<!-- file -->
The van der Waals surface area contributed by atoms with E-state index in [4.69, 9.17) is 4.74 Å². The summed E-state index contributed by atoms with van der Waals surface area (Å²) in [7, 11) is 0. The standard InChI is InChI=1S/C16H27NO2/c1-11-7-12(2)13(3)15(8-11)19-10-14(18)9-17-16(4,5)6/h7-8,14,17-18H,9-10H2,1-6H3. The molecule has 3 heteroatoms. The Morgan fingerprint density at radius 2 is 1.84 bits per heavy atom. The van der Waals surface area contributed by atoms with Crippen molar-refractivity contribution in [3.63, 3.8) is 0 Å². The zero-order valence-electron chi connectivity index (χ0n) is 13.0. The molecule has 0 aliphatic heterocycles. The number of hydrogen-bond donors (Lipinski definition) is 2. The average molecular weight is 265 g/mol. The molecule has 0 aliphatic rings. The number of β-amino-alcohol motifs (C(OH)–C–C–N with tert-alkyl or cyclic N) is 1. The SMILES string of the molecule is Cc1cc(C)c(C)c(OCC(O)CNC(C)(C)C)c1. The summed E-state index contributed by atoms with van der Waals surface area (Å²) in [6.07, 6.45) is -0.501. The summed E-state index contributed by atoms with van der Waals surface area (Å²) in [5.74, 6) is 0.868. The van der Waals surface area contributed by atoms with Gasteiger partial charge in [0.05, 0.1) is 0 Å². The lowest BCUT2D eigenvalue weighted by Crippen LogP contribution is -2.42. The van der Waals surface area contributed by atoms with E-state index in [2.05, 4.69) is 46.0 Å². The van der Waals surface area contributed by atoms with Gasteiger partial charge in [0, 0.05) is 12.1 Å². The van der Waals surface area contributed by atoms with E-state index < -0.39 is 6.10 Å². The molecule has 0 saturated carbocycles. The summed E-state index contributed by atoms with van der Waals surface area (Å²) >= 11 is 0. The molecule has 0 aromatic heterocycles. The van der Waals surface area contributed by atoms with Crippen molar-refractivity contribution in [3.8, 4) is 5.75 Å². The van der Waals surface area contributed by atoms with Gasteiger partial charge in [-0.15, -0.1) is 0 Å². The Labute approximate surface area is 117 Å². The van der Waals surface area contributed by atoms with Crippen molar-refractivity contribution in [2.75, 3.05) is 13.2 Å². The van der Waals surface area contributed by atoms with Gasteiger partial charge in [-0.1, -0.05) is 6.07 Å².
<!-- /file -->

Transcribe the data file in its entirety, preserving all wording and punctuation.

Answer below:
The van der Waals surface area contributed by atoms with E-state index in [4.69, 9.17) is 4.74 Å². The summed E-state index contributed by atoms with van der Waals surface area (Å²) in [7, 11) is 0. The standard InChI is InChI=1S/C16H27NO2/c1-11-7-12(2)13(3)15(8-11)19-10-14(18)9-17-16(4,5)6/h7-8,14,17-18H,9-10H2,1-6H3. The molecule has 3 heteroatoms. The Morgan fingerprint density at radius 2 is 1.84 bits per heavy atom. The van der Waals surface area contributed by atoms with Crippen molar-refractivity contribution in [3.63, 3.8) is 0 Å². The zero-order valence-electron chi connectivity index (χ0n) is 13.0. The molecule has 0 aliphatic heterocycles. The number of hydrogen-bond donors (Lipinski definition) is 2. The average molecular weight is 265 g/mol. The molecule has 0 aliphatic rings. The number of β-amino-alcohol motifs (C(OH)–C–C–N with tert-alkyl or cyclic N) is 1. The SMILES string of the molecule is Cc1cc(C)c(C)c(OCC(O)CNC(C)(C)C)c1. The summed E-state index contributed by atoms with van der Waals surface area (Å²) in [6.07, 6.45) is -0.501. The summed E-state index contributed by atoms with van der Waals surface area (Å²) in [5.74, 6) is 0.868. The van der Waals surface area contributed by atoms with Gasteiger partial charge in [0.05, 0.1) is 0 Å². The lowest BCUT2D eigenvalue weighted by Crippen LogP contribution is -2.42. The van der Waals surface area contributed by atoms with E-state index in [2.05, 4.69) is 46.0 Å². The van der Waals surface area contributed by atoms with Gasteiger partial charge in [0, 0.05) is 12.1 Å². The van der Waals surface area contributed by atoms with E-state index < -0.39 is 6.10 Å². The molecule has 0 saturated carbocycles. The summed E-state index contributed by atoms with van der Waals surface area (Å²) >= 11 is 0. The molecule has 0 aromatic heterocycles. The van der Waals surface area contributed by atoms with Crippen molar-refractivity contribution in [3.8, 4) is 5.75 Å². The van der Waals surface area contributed by atoms with Gasteiger partial charge in [-0.15, -0.1) is 0 Å². The Labute approximate surface area is 117 Å². The van der Waals surface area contributed by atoms with Crippen molar-refractivity contribution in [2.75, 3.05) is 13.2 Å². The van der Waals surface area contributed by atoms with Gasteiger partial charge in [-0.1, -0.05) is 6.07 Å².